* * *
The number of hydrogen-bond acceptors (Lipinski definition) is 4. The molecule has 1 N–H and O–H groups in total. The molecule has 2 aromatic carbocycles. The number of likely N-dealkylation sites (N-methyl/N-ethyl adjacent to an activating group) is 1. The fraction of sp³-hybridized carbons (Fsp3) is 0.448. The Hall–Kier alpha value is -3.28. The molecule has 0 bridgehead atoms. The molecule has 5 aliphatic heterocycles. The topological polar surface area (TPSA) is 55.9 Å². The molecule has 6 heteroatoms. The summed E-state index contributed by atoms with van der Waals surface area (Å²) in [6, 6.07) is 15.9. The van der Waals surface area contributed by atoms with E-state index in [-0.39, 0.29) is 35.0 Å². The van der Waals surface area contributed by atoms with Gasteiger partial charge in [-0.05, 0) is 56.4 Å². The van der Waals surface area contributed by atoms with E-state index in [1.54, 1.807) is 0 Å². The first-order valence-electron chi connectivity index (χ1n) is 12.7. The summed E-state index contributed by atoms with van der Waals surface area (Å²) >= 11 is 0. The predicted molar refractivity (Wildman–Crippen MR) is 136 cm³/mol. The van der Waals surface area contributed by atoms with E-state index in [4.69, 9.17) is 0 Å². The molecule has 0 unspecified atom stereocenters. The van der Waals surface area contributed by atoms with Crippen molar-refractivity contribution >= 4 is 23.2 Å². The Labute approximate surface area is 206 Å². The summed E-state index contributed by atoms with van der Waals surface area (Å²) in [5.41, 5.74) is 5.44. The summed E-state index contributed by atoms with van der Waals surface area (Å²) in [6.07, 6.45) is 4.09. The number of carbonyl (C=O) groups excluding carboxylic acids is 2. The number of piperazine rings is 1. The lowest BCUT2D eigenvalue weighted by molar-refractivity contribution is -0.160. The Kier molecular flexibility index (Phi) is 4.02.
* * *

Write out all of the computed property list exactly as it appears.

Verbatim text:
The number of hydrogen-bond acceptors (Lipinski definition) is 4. The molecule has 1 N–H and O–H groups in total. The molecule has 2 aromatic carbocycles. The number of likely N-dealkylation sites (N-methyl/N-ethyl adjacent to an activating group) is 1. The fraction of sp³-hybridized carbons (Fsp3) is 0.448. The Hall–Kier alpha value is -3.28. The molecule has 0 bridgehead atoms. The molecule has 5 aliphatic heterocycles. The topological polar surface area (TPSA) is 55.9 Å². The molecule has 6 heteroatoms. The summed E-state index contributed by atoms with van der Waals surface area (Å²) in [6, 6.07) is 15.9. The van der Waals surface area contributed by atoms with E-state index in [-0.39, 0.29) is 35.0 Å². The van der Waals surface area contributed by atoms with Gasteiger partial charge in [-0.05, 0) is 56.4 Å². The van der Waals surface area contributed by atoms with E-state index in [1.54, 1.807) is 0 Å². The first-order valence-electron chi connectivity index (χ1n) is 12.7. The summed E-state index contributed by atoms with van der Waals surface area (Å²) >= 11 is 0. The predicted molar refractivity (Wildman–Crippen MR) is 136 cm³/mol. The van der Waals surface area contributed by atoms with E-state index in [4.69, 9.17) is 0 Å². The molecule has 0 unspecified atom stereocenters. The van der Waals surface area contributed by atoms with Crippen molar-refractivity contribution >= 4 is 23.2 Å². The Labute approximate surface area is 206 Å². The summed E-state index contributed by atoms with van der Waals surface area (Å²) in [5.41, 5.74) is 5.44. The summed E-state index contributed by atoms with van der Waals surface area (Å²) in [6.07, 6.45) is 4.09. The number of carbonyl (C=O) groups excluding carboxylic acids is 2. The number of piperazine rings is 1. The lowest BCUT2D eigenvalue weighted by molar-refractivity contribution is -0.160. The Kier molecular flexibility index (Phi) is 4.02.